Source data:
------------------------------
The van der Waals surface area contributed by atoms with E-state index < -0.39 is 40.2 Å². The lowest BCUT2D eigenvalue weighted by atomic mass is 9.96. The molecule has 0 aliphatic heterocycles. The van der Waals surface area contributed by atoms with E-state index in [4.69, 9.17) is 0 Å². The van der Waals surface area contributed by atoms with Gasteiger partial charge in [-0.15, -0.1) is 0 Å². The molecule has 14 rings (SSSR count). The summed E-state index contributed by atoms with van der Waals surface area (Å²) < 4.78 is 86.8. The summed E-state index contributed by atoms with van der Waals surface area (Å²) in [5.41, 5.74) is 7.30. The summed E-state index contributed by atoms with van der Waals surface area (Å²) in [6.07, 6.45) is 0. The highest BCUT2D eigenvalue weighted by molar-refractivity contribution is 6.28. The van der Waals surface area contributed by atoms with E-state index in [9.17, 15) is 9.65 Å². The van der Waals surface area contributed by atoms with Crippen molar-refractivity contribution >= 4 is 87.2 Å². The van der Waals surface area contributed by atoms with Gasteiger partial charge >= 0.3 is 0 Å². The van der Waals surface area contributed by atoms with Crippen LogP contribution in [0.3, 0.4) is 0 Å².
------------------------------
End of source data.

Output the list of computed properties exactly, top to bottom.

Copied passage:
The van der Waals surface area contributed by atoms with E-state index < -0.39 is 40.2 Å². The lowest BCUT2D eigenvalue weighted by atomic mass is 9.96. The molecule has 0 aliphatic heterocycles. The van der Waals surface area contributed by atoms with E-state index in [4.69, 9.17) is 0 Å². The van der Waals surface area contributed by atoms with Gasteiger partial charge in [-0.15, -0.1) is 0 Å². The molecule has 14 rings (SSSR count). The summed E-state index contributed by atoms with van der Waals surface area (Å²) < 4.78 is 86.8. The summed E-state index contributed by atoms with van der Waals surface area (Å²) in [5.41, 5.74) is 7.30. The summed E-state index contributed by atoms with van der Waals surface area (Å²) in [6.07, 6.45) is 0. The highest BCUT2D eigenvalue weighted by molar-refractivity contribution is 6.28. The van der Waals surface area contributed by atoms with E-state index in [9.17, 15) is 9.65 Å². The van der Waals surface area contributed by atoms with Crippen molar-refractivity contribution >= 4 is 87.2 Å². The van der Waals surface area contributed by atoms with Gasteiger partial charge >= 0.3 is 0 Å². The van der Waals surface area contributed by atoms with Crippen LogP contribution in [0.3, 0.4) is 0 Å².